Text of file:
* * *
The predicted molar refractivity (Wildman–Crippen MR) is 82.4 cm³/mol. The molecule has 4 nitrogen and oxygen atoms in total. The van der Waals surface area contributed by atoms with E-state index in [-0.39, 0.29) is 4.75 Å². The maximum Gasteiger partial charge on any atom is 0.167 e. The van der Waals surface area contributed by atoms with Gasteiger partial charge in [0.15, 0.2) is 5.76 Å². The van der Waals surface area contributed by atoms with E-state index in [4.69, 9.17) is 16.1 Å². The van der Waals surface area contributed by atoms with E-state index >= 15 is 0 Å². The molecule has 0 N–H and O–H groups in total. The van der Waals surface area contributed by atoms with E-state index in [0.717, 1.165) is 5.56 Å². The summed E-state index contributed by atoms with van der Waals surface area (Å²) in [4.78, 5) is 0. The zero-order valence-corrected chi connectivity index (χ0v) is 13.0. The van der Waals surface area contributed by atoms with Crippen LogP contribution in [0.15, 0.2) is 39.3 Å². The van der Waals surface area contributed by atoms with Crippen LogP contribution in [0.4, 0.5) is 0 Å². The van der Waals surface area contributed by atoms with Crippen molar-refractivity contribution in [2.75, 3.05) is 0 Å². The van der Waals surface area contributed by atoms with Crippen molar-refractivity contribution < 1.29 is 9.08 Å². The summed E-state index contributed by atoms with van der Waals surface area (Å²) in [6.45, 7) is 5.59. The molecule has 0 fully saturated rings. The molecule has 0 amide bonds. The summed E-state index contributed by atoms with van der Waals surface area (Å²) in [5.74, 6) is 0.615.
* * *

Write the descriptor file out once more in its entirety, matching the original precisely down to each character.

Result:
The predicted molar refractivity (Wildman–Crippen MR) is 82.4 cm³/mol. The molecule has 4 nitrogen and oxygen atoms in total. The van der Waals surface area contributed by atoms with E-state index in [-0.39, 0.29) is 4.75 Å². The maximum Gasteiger partial charge on any atom is 0.167 e. The van der Waals surface area contributed by atoms with Gasteiger partial charge in [0.15, 0.2) is 5.76 Å². The van der Waals surface area contributed by atoms with E-state index in [4.69, 9.17) is 16.1 Å². The van der Waals surface area contributed by atoms with E-state index >= 15 is 0 Å². The molecule has 0 N–H and O–H groups in total. The van der Waals surface area contributed by atoms with E-state index in [0.717, 1.165) is 5.56 Å². The summed E-state index contributed by atoms with van der Waals surface area (Å²) in [4.78, 5) is 0. The zero-order valence-corrected chi connectivity index (χ0v) is 13.0. The van der Waals surface area contributed by atoms with Crippen LogP contribution in [0.15, 0.2) is 39.3 Å². The van der Waals surface area contributed by atoms with Crippen LogP contribution in [0.4, 0.5) is 0 Å². The van der Waals surface area contributed by atoms with Crippen molar-refractivity contribution in [2.75, 3.05) is 0 Å². The van der Waals surface area contributed by atoms with Crippen molar-refractivity contribution < 1.29 is 9.08 Å². The summed E-state index contributed by atoms with van der Waals surface area (Å²) in [6.45, 7) is 5.59. The molecule has 0 fully saturated rings. The molecule has 0 amide bonds. The summed E-state index contributed by atoms with van der Waals surface area (Å²) in [5.74, 6) is 0.615.